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Eight new canine teams welcomed by CHP
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In a May 3 certification ceremony, the CHP introduced eight new canine teams at the Canine Training Facility on the CHP Academy grounds in West Sacramento. Photo Contributed

The California Highway Patrol (CHP) announced the deployment of eight new canine teams during a ceremony Friday, May 3 at the Canine Training Facility on the CHP Academy grounds in West Sacramento. The certification ceremony marks the end of months of intense training and the beginning of a valuable public safety partnership for the crime fighting duos.

“These canine teams are essential resources in our public safety mission,” said CHP Commissioner Sean Duryee. “Their incomparable dedication, keen senses, and unwavering loyalty not only enhance our capabilities but also strengthen the bond between law enforcement and the communities we serve throughout California.”

The graduates consist of five Patrol and Narcotics Detection Canine teams, two Patrol and Explosives Detection Canine teams, and one Explosive Detection Canine team, all of which meet the guidelines set by the Commission on Peace Officer Standards and Training. The newest team members include two Belgian Malinois, two Dutch Shepherds, and four German Shepherd dogs. The CHP now has a total of 49 canine teams deployed throughout the state.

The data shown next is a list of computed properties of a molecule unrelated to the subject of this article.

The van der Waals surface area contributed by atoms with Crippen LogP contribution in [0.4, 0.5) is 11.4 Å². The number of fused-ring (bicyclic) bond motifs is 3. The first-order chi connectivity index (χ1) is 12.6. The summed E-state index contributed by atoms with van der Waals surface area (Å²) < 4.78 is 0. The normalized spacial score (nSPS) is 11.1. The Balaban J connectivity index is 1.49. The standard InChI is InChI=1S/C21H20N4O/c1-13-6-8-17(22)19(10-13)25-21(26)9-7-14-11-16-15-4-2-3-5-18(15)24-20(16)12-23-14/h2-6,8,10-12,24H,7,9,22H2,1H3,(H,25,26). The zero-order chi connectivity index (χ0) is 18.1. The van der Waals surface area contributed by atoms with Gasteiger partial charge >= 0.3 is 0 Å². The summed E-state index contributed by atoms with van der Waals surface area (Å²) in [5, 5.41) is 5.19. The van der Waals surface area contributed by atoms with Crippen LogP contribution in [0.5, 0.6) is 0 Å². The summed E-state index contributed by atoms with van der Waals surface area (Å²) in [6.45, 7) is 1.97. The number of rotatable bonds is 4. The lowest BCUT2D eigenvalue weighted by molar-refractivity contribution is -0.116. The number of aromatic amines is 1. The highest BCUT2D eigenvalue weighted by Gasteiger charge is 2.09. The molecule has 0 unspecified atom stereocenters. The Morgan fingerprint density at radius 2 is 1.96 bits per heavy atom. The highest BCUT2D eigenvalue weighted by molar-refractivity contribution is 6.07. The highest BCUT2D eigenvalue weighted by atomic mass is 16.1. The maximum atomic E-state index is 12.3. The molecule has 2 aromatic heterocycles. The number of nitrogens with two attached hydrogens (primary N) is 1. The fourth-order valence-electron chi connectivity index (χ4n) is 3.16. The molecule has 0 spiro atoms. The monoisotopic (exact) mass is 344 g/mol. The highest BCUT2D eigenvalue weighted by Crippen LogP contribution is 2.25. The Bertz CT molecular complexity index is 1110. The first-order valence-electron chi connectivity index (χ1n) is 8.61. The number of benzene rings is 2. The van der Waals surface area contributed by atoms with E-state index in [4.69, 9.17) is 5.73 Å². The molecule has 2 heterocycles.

Each canine’s partner, or handler, is an experienced CHP officer with anywhere from three to 20 years of experience. The officers represent the CHP’s geographic regions of Protective Services Division, Northern, Border, Central and Inland Division. Once deployed, the handlers will spend a minimum of eight hours every week training with their canines to ensure the highest level of peak performance by creating scenarios like what is experienced in the field.

The CHP uses its canines to perform a variety of tasks, including detecting human scent, contraband, and explosives. A canine team can improve the safety and effectiveness of officers while on duty. The CHP canines are also used to assist allied agencies in apprehending criminals, detecting explosives or drugs, and in locating “at-risk” missing persons.